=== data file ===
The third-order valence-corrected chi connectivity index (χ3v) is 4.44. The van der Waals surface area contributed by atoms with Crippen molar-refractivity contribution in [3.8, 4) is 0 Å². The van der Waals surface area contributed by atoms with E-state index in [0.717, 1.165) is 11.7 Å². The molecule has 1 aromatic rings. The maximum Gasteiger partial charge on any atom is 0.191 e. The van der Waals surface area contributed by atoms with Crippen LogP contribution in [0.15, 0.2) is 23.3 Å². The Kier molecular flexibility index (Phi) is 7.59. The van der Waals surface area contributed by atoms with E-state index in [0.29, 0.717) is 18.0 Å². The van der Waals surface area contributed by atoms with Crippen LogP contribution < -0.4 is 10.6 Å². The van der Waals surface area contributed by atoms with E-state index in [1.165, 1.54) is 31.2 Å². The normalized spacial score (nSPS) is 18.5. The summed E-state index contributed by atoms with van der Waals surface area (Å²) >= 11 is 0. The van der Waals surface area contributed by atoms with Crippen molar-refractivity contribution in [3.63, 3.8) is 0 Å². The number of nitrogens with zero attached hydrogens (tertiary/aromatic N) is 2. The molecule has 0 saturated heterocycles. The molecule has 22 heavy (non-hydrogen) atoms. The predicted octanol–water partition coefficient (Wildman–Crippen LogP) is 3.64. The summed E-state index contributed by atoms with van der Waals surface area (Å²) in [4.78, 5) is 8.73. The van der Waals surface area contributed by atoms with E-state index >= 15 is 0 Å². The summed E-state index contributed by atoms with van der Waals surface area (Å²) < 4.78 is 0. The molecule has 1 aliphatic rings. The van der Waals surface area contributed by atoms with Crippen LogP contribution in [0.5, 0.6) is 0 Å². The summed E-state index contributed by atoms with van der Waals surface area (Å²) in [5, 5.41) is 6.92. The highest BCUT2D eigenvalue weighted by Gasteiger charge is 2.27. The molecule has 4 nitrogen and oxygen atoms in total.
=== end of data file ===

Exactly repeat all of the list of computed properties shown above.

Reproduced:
The third-order valence-corrected chi connectivity index (χ3v) is 4.44. The van der Waals surface area contributed by atoms with Crippen molar-refractivity contribution in [3.8, 4) is 0 Å². The van der Waals surface area contributed by atoms with E-state index in [0.717, 1.165) is 11.7 Å². The molecule has 1 aromatic rings. The maximum Gasteiger partial charge on any atom is 0.191 e. The van der Waals surface area contributed by atoms with Crippen LogP contribution in [0.15, 0.2) is 23.3 Å². The Kier molecular flexibility index (Phi) is 7.59. The van der Waals surface area contributed by atoms with E-state index in [0.29, 0.717) is 18.0 Å². The van der Waals surface area contributed by atoms with Crippen LogP contribution < -0.4 is 10.6 Å². The van der Waals surface area contributed by atoms with E-state index in [1.165, 1.54) is 31.2 Å². The normalized spacial score (nSPS) is 18.5. The summed E-state index contributed by atoms with van der Waals surface area (Å²) >= 11 is 0. The van der Waals surface area contributed by atoms with Crippen molar-refractivity contribution in [3.63, 3.8) is 0 Å². The number of nitrogens with zero attached hydrogens (tertiary/aromatic N) is 2. The molecule has 0 saturated heterocycles. The molecule has 22 heavy (non-hydrogen) atoms. The predicted octanol–water partition coefficient (Wildman–Crippen LogP) is 3.64. The summed E-state index contributed by atoms with van der Waals surface area (Å²) in [4.78, 5) is 8.73. The van der Waals surface area contributed by atoms with E-state index >= 15 is 0 Å². The summed E-state index contributed by atoms with van der Waals surface area (Å²) < 4.78 is 0. The molecule has 1 aliphatic rings. The van der Waals surface area contributed by atoms with Crippen LogP contribution in [0.5, 0.6) is 0 Å². The summed E-state index contributed by atoms with van der Waals surface area (Å²) in [5, 5.41) is 6.92. The highest BCUT2D eigenvalue weighted by Gasteiger charge is 2.27. The molecule has 4 nitrogen and oxygen atoms in total.